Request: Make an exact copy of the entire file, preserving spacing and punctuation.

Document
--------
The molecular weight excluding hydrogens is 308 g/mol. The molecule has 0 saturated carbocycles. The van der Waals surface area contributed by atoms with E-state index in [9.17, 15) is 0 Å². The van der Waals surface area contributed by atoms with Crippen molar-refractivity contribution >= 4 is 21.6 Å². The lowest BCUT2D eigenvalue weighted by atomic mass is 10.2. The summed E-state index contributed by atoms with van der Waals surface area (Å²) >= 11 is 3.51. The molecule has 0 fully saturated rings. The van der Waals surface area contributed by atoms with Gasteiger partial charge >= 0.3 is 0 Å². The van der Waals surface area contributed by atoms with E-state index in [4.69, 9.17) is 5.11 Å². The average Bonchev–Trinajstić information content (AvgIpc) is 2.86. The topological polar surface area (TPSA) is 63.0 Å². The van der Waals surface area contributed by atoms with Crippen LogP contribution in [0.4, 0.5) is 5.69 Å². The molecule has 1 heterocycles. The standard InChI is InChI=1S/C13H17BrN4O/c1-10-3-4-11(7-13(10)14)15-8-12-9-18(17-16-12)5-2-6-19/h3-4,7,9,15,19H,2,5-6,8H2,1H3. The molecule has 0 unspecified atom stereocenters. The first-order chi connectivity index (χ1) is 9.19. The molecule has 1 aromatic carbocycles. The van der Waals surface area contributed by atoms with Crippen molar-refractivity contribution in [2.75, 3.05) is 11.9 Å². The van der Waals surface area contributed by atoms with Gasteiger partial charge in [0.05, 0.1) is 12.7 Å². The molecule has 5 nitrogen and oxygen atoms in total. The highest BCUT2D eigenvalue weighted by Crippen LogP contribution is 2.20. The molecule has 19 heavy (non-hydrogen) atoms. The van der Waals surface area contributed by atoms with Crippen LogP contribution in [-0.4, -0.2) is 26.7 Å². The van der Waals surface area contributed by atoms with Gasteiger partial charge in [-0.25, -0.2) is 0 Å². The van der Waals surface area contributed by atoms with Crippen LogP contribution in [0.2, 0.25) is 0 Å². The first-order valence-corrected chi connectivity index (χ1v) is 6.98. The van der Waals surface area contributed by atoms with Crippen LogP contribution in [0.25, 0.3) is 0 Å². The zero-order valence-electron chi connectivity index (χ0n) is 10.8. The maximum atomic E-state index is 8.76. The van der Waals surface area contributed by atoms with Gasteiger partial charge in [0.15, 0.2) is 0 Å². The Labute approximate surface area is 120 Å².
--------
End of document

The molecular weight excluding hydrogens is 308 g/mol. The molecule has 0 saturated carbocycles. The van der Waals surface area contributed by atoms with E-state index in [9.17, 15) is 0 Å². The van der Waals surface area contributed by atoms with Crippen molar-refractivity contribution >= 4 is 21.6 Å². The lowest BCUT2D eigenvalue weighted by atomic mass is 10.2. The summed E-state index contributed by atoms with van der Waals surface area (Å²) >= 11 is 3.51. The molecule has 0 fully saturated rings. The van der Waals surface area contributed by atoms with Gasteiger partial charge >= 0.3 is 0 Å². The van der Waals surface area contributed by atoms with E-state index in [4.69, 9.17) is 5.11 Å². The average Bonchev–Trinajstić information content (AvgIpc) is 2.86. The topological polar surface area (TPSA) is 63.0 Å². The van der Waals surface area contributed by atoms with Crippen LogP contribution in [0.4, 0.5) is 5.69 Å². The molecule has 1 heterocycles. The standard InChI is InChI=1S/C13H17BrN4O/c1-10-3-4-11(7-13(10)14)15-8-12-9-18(17-16-12)5-2-6-19/h3-4,7,9,15,19H,2,5-6,8H2,1H3. The molecule has 0 unspecified atom stereocenters. The first-order chi connectivity index (χ1) is 9.19. The molecule has 1 aromatic carbocycles. The van der Waals surface area contributed by atoms with Crippen molar-refractivity contribution in [2.75, 3.05) is 11.9 Å². The van der Waals surface area contributed by atoms with Gasteiger partial charge in [0.05, 0.1) is 12.7 Å². The molecule has 5 nitrogen and oxygen atoms in total. The highest BCUT2D eigenvalue weighted by Crippen LogP contribution is 2.20. The molecule has 19 heavy (non-hydrogen) atoms. The van der Waals surface area contributed by atoms with Crippen LogP contribution in [-0.4, -0.2) is 26.7 Å². The van der Waals surface area contributed by atoms with Gasteiger partial charge in [-0.25, -0.2) is 0 Å². The van der Waals surface area contributed by atoms with Crippen LogP contribution in [0.2, 0.25) is 0 Å². The first-order valence-corrected chi connectivity index (χ1v) is 6.98. The van der Waals surface area contributed by atoms with Crippen LogP contribution in [0.25, 0.3) is 0 Å². The zero-order valence-electron chi connectivity index (χ0n) is 10.8. The maximum atomic E-state index is 8.76. The van der Waals surface area contributed by atoms with Gasteiger partial charge in [0.15, 0.2) is 0 Å². The Labute approximate surface area is 120 Å².